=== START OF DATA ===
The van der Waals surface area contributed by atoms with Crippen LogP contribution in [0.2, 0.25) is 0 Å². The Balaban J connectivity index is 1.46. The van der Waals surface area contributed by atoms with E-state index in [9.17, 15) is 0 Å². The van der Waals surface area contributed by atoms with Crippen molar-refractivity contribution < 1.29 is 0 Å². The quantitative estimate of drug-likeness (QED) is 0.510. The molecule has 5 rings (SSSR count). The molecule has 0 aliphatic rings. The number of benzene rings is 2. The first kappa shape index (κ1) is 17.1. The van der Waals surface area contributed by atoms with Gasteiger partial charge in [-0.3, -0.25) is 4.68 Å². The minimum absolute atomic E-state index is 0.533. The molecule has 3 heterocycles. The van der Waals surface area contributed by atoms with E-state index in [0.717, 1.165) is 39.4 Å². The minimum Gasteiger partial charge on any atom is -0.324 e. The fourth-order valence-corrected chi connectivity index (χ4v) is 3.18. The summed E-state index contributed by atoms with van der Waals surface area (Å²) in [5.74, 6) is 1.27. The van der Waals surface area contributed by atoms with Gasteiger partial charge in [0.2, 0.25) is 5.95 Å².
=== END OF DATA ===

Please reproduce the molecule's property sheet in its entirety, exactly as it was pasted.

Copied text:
The van der Waals surface area contributed by atoms with Crippen LogP contribution in [0.2, 0.25) is 0 Å². The Balaban J connectivity index is 1.46. The van der Waals surface area contributed by atoms with E-state index in [9.17, 15) is 0 Å². The van der Waals surface area contributed by atoms with Crippen molar-refractivity contribution < 1.29 is 0 Å². The quantitative estimate of drug-likeness (QED) is 0.510. The molecule has 5 rings (SSSR count). The molecule has 0 aliphatic rings. The number of benzene rings is 2. The first kappa shape index (κ1) is 17.1. The van der Waals surface area contributed by atoms with Gasteiger partial charge in [-0.3, -0.25) is 4.68 Å². The minimum absolute atomic E-state index is 0.533. The molecule has 3 heterocycles. The van der Waals surface area contributed by atoms with E-state index in [0.717, 1.165) is 39.4 Å². The minimum Gasteiger partial charge on any atom is -0.324 e. The fourth-order valence-corrected chi connectivity index (χ4v) is 3.18. The summed E-state index contributed by atoms with van der Waals surface area (Å²) in [5.74, 6) is 1.27. The van der Waals surface area contributed by atoms with Gasteiger partial charge in [0.2, 0.25) is 5.95 Å².